From the microbes in our stomachs to the ones on our teeth, we are homes to millions of unique and diverse communities which help our bodies function. Jessica Green and Karen Guillemin emphasize the importance of understanding the many organisms that make up each and every organism.
Should we keep the outdoors out of hospitals? Ecologist and TED Fellow Jessica Green has found that mechanical ventilation does get rid of many types of microbes, but the wrong kinds: the ones left in the hospital are much more likely to be pathogens. See her TED Talk here.
Karen Guillemin, associate professor of biology in UO’s Institute of Molecular Biology, “Molecular dialogues with the microbes inside us.” See it here.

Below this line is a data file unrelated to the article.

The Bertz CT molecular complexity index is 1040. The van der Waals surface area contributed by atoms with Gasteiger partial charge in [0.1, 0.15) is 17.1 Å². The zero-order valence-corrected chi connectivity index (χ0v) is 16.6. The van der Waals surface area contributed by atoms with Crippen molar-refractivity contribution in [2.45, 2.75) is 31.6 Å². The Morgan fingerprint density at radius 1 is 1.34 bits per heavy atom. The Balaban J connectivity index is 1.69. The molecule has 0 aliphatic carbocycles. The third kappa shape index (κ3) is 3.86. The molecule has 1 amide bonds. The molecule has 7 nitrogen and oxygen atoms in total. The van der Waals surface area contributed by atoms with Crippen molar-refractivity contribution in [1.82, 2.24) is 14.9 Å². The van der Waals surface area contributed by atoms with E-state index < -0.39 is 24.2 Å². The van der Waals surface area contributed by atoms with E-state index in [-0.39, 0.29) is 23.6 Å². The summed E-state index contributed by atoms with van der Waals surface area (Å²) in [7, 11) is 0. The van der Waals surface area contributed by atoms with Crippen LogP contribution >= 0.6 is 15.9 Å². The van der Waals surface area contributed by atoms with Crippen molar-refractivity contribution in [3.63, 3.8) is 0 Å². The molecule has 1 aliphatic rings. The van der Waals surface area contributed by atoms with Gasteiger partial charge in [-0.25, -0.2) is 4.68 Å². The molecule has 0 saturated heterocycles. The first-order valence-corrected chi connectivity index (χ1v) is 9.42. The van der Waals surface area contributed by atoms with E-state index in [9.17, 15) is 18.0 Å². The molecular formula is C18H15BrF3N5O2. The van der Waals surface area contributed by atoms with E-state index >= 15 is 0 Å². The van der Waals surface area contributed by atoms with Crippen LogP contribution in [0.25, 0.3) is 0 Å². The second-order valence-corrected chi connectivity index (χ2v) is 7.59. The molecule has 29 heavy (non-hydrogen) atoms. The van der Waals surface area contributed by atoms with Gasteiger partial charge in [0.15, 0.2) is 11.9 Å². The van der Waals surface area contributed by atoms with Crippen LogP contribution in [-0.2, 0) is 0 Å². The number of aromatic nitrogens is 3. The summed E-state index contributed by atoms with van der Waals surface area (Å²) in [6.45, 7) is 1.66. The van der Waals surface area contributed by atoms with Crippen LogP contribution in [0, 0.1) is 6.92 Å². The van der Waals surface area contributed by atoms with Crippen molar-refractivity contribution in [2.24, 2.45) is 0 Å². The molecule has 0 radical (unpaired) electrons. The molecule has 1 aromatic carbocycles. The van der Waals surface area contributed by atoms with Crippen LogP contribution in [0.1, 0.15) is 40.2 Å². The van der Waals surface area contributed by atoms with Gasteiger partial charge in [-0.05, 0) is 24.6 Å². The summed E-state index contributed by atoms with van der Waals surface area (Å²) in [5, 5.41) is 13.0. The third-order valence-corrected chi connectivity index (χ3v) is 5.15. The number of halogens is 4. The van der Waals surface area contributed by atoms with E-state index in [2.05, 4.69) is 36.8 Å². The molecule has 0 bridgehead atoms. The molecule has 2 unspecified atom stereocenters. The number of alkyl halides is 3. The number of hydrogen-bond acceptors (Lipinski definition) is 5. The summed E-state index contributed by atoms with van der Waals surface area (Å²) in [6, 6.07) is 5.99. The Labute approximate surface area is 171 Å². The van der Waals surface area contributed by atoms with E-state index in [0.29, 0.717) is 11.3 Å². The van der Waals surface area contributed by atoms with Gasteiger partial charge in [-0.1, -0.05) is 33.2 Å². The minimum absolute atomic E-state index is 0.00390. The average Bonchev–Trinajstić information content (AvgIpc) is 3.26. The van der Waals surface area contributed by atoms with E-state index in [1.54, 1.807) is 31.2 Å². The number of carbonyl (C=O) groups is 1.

Here's an online magazine featuring an article titled: Movers and shakers: Influence of bacteriophages in shaping the mammalian gut microbiota.
This list contains all truly cellulolytic bacterial species described in the literature (I am aware of) as substantially hydrolyzing crystalline cellulose and/or fermenting crystalline cellulose as sole carbon source. "Substantial" hydrolysis means continuous hydrolysis of at least microcrystalline cellulose like Avicel, or better filter paper, cotton linters, bacterial cellulose or the like - this is more than just e.g. initial activity on Avicel (e.g. release of reducing equivalents). http://www.wzw.tum.de/mbiotec/cellmo.htm
Your Digestive System and How It Works.
The International Probiotics Association (IPA) is an international organization equally split between industry and academia and its goal is to provide a unique forum for the exchange of research and latest breakthroughs in probiotic technology and new product development.
The Gut Microbiota and Human Health with an Emphasis on the Use of Microencapsulated Bacterial Cells
Linking Long-Term Dietary Patterns with Gut Microbial Enterotypes